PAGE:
Re: Someone had wikipedia open when they wrote that
No, apparently, YOU were the one with Wikipedia open--and you misread it.
Yes, the #1 rule of crypto is you don't role your own--but this applies to creating the primitives, not implementing them. As I've repeatedly mentioned here, however, if you're not using libraries, you better have a **** good reason.
And the prior poster mentioned libraries.
But secret sharing is actually one of the more simple primitives (and arguably less sensitive than encryption or hashing). I actually would not be too freaked out over an independent implementation.
If you want to share this secret among n people (with infinite storage) so that any three or more can know it, just translate the secret into a plane in R^3, and hand out random points on the plane.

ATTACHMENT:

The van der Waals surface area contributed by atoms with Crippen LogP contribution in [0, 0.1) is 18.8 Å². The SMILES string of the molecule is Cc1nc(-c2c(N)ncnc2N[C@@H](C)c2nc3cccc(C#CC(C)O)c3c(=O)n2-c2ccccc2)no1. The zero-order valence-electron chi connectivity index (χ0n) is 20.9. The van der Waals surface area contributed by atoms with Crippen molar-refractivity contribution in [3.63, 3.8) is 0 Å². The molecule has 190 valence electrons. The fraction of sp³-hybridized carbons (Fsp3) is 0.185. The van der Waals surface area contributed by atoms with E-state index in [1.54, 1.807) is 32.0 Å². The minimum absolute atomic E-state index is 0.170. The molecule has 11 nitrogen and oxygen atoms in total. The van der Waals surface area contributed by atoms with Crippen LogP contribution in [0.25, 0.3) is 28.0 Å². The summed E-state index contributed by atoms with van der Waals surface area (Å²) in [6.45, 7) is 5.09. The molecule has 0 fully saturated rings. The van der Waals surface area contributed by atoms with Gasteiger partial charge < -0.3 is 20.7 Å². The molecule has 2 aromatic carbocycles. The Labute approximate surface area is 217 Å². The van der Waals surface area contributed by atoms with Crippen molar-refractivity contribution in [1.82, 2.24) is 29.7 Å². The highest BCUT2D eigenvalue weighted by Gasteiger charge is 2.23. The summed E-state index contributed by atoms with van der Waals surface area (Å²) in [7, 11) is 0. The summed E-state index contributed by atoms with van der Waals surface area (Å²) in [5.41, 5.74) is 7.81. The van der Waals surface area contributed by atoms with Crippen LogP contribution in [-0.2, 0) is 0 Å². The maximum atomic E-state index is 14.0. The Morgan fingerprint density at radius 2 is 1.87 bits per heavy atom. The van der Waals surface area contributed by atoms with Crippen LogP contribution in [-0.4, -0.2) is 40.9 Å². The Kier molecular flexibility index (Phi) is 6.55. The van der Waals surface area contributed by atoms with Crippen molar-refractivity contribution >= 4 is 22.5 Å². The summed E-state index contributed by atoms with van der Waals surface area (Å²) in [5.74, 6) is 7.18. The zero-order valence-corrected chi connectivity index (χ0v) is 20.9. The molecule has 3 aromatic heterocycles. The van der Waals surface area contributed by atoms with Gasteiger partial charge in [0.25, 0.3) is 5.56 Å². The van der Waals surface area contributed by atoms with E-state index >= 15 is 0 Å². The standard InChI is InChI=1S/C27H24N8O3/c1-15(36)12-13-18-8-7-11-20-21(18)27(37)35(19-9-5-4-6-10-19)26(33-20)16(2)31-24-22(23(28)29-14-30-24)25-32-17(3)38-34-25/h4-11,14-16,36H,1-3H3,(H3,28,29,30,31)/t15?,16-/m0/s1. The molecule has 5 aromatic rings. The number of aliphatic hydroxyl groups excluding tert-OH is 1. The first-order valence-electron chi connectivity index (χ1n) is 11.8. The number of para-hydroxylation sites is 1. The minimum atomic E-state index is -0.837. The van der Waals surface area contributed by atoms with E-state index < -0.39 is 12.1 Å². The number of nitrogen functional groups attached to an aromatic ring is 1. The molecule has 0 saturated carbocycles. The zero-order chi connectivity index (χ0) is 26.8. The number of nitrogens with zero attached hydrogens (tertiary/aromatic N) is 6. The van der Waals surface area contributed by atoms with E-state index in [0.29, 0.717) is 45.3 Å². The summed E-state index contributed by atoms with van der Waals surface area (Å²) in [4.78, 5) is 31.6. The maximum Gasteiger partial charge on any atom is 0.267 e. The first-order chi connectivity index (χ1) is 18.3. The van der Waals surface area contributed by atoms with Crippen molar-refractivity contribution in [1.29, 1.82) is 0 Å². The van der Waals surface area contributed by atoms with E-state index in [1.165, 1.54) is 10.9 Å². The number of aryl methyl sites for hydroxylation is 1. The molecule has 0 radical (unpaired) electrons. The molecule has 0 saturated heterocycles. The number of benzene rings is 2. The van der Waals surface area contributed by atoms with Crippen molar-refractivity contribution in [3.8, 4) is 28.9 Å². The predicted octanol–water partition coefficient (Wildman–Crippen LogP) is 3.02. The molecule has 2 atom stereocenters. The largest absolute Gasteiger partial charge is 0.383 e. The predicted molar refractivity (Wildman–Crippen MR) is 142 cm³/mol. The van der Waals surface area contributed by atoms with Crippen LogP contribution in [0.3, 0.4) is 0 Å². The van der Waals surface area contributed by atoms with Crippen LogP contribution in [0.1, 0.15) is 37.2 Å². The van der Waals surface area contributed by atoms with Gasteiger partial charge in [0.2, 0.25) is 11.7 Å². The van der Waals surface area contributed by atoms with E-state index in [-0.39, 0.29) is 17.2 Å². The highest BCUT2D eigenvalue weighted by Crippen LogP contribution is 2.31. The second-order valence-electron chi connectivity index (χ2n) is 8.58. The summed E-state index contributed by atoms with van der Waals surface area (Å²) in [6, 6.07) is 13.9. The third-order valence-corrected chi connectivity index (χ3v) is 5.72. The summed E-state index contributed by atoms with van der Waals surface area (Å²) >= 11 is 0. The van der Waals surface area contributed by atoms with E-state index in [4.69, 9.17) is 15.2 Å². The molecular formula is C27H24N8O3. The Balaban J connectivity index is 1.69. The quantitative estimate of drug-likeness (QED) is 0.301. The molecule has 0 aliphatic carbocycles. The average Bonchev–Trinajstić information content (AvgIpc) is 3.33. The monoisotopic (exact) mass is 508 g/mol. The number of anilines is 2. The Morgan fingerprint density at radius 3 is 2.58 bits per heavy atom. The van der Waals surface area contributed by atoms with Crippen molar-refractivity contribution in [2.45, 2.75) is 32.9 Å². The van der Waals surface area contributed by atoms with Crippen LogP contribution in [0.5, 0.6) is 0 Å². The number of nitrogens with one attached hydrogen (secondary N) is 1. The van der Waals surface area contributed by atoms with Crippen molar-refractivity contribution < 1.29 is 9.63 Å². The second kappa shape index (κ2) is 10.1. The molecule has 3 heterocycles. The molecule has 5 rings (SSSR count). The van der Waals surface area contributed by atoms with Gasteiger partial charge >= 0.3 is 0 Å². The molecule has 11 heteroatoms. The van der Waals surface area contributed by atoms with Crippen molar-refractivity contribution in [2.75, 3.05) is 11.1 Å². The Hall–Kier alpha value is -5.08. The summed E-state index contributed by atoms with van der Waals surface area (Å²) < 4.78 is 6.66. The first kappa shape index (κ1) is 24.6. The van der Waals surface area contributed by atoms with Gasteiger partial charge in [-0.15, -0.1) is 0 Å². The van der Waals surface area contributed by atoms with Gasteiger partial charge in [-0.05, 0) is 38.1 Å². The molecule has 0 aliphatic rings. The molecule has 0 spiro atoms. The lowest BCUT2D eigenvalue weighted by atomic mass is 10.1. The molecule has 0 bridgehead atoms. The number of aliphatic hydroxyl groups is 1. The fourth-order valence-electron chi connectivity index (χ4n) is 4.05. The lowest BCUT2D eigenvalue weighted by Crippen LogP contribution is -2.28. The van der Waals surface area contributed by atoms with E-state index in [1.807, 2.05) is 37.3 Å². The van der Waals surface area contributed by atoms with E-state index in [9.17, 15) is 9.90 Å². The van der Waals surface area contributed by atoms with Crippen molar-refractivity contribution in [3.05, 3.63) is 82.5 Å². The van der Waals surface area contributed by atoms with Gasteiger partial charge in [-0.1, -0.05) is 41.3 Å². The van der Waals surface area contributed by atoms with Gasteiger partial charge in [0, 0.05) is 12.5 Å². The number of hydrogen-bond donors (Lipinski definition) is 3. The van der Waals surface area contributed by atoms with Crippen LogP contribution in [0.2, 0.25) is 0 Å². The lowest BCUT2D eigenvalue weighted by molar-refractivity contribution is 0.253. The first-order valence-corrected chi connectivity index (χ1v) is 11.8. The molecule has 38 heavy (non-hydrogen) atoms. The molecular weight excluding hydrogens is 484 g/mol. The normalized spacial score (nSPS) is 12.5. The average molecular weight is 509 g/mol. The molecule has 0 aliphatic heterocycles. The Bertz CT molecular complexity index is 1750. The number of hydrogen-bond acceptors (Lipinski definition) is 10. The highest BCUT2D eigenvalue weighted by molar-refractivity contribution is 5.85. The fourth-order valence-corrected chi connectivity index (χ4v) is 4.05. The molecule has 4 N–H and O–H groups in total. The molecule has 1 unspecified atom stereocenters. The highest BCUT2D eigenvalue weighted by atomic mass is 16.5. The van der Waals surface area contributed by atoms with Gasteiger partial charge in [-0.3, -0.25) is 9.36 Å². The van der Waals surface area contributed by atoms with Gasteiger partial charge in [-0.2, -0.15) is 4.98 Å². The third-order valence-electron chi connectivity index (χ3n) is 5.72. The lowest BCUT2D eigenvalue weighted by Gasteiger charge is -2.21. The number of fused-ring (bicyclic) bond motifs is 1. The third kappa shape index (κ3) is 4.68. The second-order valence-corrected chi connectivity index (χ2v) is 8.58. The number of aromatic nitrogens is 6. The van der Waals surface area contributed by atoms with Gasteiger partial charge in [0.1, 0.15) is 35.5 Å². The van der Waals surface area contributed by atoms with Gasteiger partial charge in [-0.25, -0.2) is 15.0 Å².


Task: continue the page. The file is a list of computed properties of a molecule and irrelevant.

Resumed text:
Of course, we are finite beings, so you need to use finite fields instead of R--say, of order p^k. This in turn means that any two collaborators can "compromise" the secret to the point that only p^k possibilities remain. So, choose p^k to be as high as you need for your application, and you check that no set of three points end up on the same line.
If you want to require four to reveal, just step up the dimension of the affine plane (and "line") in question.
If you need to look up anything I just wrote, then use a ******* library.
The issue is application development. All of the usual issues apply here, but it's important to keep in mind that the secret is not known to the application until enough keys are provided--and the application properly combines them.